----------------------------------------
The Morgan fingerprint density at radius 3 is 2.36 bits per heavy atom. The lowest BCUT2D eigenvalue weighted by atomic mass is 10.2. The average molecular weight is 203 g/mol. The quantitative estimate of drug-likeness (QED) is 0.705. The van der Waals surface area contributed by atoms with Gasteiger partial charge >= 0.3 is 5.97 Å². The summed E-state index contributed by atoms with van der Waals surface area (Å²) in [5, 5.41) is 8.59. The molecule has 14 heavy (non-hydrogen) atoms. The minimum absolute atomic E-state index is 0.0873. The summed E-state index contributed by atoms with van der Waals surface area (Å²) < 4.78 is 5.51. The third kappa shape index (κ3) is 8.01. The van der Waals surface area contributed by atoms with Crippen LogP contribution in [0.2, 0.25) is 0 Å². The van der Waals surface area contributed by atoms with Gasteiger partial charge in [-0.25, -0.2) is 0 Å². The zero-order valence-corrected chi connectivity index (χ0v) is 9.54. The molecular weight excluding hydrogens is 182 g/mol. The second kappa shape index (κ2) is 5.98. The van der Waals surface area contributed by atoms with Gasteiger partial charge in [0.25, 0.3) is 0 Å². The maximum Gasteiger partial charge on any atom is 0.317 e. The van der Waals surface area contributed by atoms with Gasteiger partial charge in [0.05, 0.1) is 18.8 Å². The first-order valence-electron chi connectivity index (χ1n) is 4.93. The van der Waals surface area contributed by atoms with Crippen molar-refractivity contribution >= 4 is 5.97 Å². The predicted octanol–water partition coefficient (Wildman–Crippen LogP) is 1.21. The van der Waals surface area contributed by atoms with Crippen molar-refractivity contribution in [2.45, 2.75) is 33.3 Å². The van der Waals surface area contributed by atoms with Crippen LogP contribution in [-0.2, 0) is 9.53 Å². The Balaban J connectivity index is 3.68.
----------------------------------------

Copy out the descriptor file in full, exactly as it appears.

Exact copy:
The Morgan fingerprint density at radius 3 is 2.36 bits per heavy atom. The lowest BCUT2D eigenvalue weighted by atomic mass is 10.2. The average molecular weight is 203 g/mol. The quantitative estimate of drug-likeness (QED) is 0.705. The van der Waals surface area contributed by atoms with Gasteiger partial charge >= 0.3 is 5.97 Å². The summed E-state index contributed by atoms with van der Waals surface area (Å²) in [5, 5.41) is 8.59. The molecule has 14 heavy (non-hydrogen) atoms. The minimum absolute atomic E-state index is 0.0873. The summed E-state index contributed by atoms with van der Waals surface area (Å²) < 4.78 is 5.51. The third kappa shape index (κ3) is 8.01. The van der Waals surface area contributed by atoms with Crippen LogP contribution in [0.2, 0.25) is 0 Å². The van der Waals surface area contributed by atoms with Gasteiger partial charge in [-0.25, -0.2) is 0 Å². The zero-order valence-corrected chi connectivity index (χ0v) is 9.54. The molecular weight excluding hydrogens is 182 g/mol. The second kappa shape index (κ2) is 5.98. The van der Waals surface area contributed by atoms with Gasteiger partial charge in [0.25, 0.3) is 0 Å². The maximum Gasteiger partial charge on any atom is 0.317 e. The van der Waals surface area contributed by atoms with Gasteiger partial charge in [0.05, 0.1) is 18.8 Å². The first-order valence-electron chi connectivity index (χ1n) is 4.93. The van der Waals surface area contributed by atoms with Crippen molar-refractivity contribution >= 4 is 5.97 Å². The predicted octanol–water partition coefficient (Wildman–Crippen LogP) is 1.21. The van der Waals surface area contributed by atoms with Crippen molar-refractivity contribution in [2.45, 2.75) is 33.3 Å². The van der Waals surface area contributed by atoms with Crippen LogP contribution in [-0.2, 0) is 9.53 Å². The Balaban J connectivity index is 3.68.